When trying to achieve a specific goal or set of objectives, it is often helpful to use a user story map. A user story map is a visual representation where the story map begins by outlining the specific steps or actions that are needed in order to reach a certain outcome.
The key to creating an effective user story map is to think about your users and the various needs they may have along the way, as well as any roadblocks or challenges that may come up.
One effective strategy for user story mapping is to break the customer journey down into different workflow steps, stages or phases. Each stage should represent a clear step towards achieving your overall goal.
Then, within each stage, you can further divide the tasks into smaller user stories, prioritizing those user stories that will have the biggest impact on achieving your end goal.
Using user story mapping will help you create a user story map with user stories that are focused, streamlined, and easy to follow.
Tips for using user story mapping effectively
User story mapping is a powerful tool for software development, but it only works if you use it correctly. Here are some tips for getting the most out of user story mapping:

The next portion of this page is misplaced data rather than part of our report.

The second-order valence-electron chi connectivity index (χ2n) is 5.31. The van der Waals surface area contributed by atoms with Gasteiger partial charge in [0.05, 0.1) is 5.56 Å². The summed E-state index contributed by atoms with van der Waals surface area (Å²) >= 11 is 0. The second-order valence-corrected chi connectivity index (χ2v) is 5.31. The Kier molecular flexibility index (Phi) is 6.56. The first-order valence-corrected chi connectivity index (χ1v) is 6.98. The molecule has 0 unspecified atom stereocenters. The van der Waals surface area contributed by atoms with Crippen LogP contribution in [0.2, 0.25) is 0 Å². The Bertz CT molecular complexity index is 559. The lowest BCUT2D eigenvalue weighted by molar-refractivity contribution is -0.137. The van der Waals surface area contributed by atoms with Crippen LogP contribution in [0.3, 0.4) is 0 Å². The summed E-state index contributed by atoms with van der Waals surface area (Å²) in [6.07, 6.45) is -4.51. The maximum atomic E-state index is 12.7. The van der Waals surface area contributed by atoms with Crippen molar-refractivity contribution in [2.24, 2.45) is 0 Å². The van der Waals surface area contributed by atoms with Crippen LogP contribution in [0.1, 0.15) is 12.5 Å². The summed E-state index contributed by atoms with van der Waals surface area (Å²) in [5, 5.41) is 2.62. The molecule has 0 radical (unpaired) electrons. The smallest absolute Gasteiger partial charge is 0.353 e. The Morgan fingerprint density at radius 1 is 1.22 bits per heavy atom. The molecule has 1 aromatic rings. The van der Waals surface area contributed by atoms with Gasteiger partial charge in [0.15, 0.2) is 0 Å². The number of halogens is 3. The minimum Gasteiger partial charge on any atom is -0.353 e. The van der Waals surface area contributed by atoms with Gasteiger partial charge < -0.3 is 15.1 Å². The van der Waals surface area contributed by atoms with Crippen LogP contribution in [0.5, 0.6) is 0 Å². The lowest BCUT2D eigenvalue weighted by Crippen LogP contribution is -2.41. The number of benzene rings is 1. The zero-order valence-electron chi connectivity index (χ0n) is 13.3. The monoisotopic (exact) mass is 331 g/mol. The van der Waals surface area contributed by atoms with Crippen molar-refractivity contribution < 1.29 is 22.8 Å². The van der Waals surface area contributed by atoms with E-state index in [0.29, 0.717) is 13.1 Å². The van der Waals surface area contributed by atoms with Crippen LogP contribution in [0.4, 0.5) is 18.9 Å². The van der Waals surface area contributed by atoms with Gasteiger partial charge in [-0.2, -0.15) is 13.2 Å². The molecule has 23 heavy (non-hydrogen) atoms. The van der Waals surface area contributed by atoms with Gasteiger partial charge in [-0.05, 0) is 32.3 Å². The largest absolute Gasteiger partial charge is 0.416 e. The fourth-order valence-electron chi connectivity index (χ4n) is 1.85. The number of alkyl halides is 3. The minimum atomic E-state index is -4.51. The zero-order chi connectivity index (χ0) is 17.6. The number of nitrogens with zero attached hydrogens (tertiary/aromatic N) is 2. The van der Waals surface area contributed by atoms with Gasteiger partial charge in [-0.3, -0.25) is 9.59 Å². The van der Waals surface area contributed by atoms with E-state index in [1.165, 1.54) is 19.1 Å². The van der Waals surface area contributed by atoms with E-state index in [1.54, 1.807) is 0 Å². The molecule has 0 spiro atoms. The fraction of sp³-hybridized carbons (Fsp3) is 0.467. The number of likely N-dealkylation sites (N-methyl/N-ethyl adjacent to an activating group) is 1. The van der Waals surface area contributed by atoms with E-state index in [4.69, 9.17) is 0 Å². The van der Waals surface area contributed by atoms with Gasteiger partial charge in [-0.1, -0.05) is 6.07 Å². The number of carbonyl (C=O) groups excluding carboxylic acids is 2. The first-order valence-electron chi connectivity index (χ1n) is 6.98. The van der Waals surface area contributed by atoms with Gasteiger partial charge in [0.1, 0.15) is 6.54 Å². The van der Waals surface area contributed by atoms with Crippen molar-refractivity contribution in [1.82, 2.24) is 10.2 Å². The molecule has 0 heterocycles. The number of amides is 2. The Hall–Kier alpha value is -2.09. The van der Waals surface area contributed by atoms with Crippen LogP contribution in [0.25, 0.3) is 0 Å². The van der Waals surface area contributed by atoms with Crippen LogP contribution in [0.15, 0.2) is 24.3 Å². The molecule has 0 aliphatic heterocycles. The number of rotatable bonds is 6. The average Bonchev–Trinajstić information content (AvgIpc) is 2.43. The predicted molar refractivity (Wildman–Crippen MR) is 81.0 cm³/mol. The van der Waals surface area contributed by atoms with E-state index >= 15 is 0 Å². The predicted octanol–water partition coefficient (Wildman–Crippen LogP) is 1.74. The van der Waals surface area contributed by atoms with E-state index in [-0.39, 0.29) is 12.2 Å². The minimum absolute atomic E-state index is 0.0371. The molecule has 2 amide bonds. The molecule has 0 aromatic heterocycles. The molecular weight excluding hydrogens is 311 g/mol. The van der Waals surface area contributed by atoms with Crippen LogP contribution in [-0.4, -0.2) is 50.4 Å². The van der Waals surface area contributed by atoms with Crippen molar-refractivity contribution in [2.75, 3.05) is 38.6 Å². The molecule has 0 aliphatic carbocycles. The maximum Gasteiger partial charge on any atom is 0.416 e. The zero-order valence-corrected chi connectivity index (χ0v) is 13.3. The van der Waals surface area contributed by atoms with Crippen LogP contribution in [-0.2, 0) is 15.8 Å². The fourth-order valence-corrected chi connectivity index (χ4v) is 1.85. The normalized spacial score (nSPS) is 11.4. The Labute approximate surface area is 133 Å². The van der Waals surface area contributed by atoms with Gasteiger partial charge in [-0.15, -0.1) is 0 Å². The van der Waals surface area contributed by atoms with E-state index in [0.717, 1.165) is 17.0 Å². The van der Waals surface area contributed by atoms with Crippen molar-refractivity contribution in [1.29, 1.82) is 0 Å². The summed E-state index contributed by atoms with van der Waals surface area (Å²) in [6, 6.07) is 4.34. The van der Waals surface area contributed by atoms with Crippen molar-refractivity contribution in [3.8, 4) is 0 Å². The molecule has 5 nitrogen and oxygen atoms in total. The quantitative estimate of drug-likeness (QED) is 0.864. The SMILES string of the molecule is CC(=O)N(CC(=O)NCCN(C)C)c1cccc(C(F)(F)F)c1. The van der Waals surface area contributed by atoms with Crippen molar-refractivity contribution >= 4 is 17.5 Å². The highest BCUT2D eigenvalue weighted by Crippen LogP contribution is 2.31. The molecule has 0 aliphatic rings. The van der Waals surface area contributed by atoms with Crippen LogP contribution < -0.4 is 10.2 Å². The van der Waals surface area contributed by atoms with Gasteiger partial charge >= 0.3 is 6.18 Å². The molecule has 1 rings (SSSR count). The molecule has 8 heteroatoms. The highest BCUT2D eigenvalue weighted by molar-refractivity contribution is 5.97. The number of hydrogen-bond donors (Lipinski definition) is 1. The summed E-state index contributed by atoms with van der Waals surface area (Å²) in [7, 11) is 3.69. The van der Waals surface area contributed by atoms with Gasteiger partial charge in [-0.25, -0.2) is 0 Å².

Make sure everyone on the development team understands user story mapping. User story mapping takes a group of stakeholders to make it work. Take the time to explain how it works and why it's important. If possible, provide a user story mapping example from your current environment for reference.
Use a user story map to capture the user journey and the associated user stories, not just requirements. User stories should be brief descriptions of what the user activities and what the user wants to achieve, not a detailed specification of how the software should work. User stories should also come from a user's perspective and incorporating user feedback.